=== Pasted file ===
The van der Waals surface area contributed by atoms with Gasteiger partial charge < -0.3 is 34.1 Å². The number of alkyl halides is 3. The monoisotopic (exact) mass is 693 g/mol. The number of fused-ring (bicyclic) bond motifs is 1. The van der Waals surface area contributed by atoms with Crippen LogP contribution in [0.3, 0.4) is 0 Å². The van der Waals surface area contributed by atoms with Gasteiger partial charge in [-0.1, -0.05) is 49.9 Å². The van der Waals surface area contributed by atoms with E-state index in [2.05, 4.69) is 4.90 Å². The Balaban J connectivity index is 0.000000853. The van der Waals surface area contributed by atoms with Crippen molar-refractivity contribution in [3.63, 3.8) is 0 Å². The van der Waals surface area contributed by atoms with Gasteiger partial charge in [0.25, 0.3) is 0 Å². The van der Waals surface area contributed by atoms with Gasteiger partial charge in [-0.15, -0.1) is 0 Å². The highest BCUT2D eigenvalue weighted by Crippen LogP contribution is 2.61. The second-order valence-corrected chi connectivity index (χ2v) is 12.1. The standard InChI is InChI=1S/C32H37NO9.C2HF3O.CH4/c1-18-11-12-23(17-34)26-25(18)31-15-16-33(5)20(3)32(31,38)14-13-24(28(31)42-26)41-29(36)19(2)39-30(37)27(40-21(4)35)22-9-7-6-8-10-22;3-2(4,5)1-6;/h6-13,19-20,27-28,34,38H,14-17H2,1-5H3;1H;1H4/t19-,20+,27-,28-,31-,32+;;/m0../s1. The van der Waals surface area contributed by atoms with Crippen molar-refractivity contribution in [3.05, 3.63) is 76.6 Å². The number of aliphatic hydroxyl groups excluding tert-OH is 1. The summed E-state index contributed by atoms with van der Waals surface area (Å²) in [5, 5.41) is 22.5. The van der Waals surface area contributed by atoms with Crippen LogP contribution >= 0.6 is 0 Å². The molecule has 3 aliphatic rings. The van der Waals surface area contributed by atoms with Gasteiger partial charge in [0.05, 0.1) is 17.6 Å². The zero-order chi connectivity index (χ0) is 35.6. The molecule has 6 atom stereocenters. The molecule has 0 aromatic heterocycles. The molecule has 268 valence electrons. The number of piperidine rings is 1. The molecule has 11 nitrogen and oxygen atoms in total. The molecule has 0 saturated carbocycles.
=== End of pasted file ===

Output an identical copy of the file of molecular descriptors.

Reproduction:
The van der Waals surface area contributed by atoms with Gasteiger partial charge < -0.3 is 34.1 Å². The number of alkyl halides is 3. The monoisotopic (exact) mass is 693 g/mol. The number of fused-ring (bicyclic) bond motifs is 1. The van der Waals surface area contributed by atoms with Crippen LogP contribution in [0.3, 0.4) is 0 Å². The van der Waals surface area contributed by atoms with Gasteiger partial charge in [-0.1, -0.05) is 49.9 Å². The van der Waals surface area contributed by atoms with E-state index in [2.05, 4.69) is 4.90 Å². The Balaban J connectivity index is 0.000000853. The van der Waals surface area contributed by atoms with Crippen molar-refractivity contribution in [3.63, 3.8) is 0 Å². The van der Waals surface area contributed by atoms with Gasteiger partial charge in [0.25, 0.3) is 0 Å². The van der Waals surface area contributed by atoms with Gasteiger partial charge in [-0.15, -0.1) is 0 Å². The highest BCUT2D eigenvalue weighted by Crippen LogP contribution is 2.61. The second-order valence-corrected chi connectivity index (χ2v) is 12.1. The standard InChI is InChI=1S/C32H37NO9.C2HF3O.CH4/c1-18-11-12-23(17-34)26-25(18)31-15-16-33(5)20(3)32(31,38)14-13-24(28(31)42-26)41-29(36)19(2)39-30(37)27(40-21(4)35)22-9-7-6-8-10-22;3-2(4,5)1-6;/h6-13,19-20,27-28,34,38H,14-17H2,1-5H3;1H;1H4/t19-,20+,27-,28-,31-,32+;;/m0../s1. The van der Waals surface area contributed by atoms with Crippen molar-refractivity contribution in [3.05, 3.63) is 76.6 Å². The number of aliphatic hydroxyl groups excluding tert-OH is 1. The summed E-state index contributed by atoms with van der Waals surface area (Å²) in [5, 5.41) is 22.5. The van der Waals surface area contributed by atoms with Crippen LogP contribution >= 0.6 is 0 Å². The molecule has 3 aliphatic rings. The van der Waals surface area contributed by atoms with Gasteiger partial charge in [0.05, 0.1) is 17.6 Å². The zero-order chi connectivity index (χ0) is 35.6. The molecule has 6 atom stereocenters. The molecule has 0 aromatic heterocycles. The molecule has 268 valence electrons. The number of piperidine rings is 1. The molecule has 11 nitrogen and oxygen atoms in total. The molecule has 0 saturated carbocycles.